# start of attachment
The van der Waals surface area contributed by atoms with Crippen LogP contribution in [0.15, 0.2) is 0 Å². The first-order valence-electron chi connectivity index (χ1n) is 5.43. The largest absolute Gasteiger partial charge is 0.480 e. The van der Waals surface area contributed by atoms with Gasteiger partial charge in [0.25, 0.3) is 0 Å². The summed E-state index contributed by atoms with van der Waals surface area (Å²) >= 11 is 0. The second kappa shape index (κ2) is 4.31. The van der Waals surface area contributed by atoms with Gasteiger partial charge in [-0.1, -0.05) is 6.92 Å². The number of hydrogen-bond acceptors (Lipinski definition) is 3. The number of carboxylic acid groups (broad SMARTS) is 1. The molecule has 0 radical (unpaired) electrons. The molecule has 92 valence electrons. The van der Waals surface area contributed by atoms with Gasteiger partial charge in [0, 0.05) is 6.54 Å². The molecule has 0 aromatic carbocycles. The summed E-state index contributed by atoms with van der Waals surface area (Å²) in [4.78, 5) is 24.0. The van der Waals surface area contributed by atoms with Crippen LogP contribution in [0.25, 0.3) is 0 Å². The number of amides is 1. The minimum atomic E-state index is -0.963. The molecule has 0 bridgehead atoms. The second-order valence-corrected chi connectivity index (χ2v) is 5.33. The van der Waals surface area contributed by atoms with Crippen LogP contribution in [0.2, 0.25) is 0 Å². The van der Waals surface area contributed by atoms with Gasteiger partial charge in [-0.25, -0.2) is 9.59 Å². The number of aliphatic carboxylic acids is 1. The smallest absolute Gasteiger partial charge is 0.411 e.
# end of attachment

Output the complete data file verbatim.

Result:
The van der Waals surface area contributed by atoms with Crippen LogP contribution in [0.15, 0.2) is 0 Å². The first-order valence-electron chi connectivity index (χ1n) is 5.43. The largest absolute Gasteiger partial charge is 0.480 e. The van der Waals surface area contributed by atoms with Gasteiger partial charge in [0.25, 0.3) is 0 Å². The summed E-state index contributed by atoms with van der Waals surface area (Å²) >= 11 is 0. The second kappa shape index (κ2) is 4.31. The van der Waals surface area contributed by atoms with Gasteiger partial charge in [-0.1, -0.05) is 6.92 Å². The number of hydrogen-bond acceptors (Lipinski definition) is 3. The number of carboxylic acid groups (broad SMARTS) is 1. The molecule has 0 radical (unpaired) electrons. The molecule has 92 valence electrons. The van der Waals surface area contributed by atoms with Gasteiger partial charge in [0, 0.05) is 6.54 Å². The molecule has 0 aromatic carbocycles. The summed E-state index contributed by atoms with van der Waals surface area (Å²) in [4.78, 5) is 24.0. The van der Waals surface area contributed by atoms with Crippen LogP contribution in [0.25, 0.3) is 0 Å². The number of amides is 1. The minimum atomic E-state index is -0.963. The molecule has 0 bridgehead atoms. The second-order valence-corrected chi connectivity index (χ2v) is 5.33. The van der Waals surface area contributed by atoms with Crippen LogP contribution in [0.2, 0.25) is 0 Å². The van der Waals surface area contributed by atoms with Gasteiger partial charge in [-0.25, -0.2) is 9.59 Å². The number of aliphatic carboxylic acids is 1. The smallest absolute Gasteiger partial charge is 0.411 e.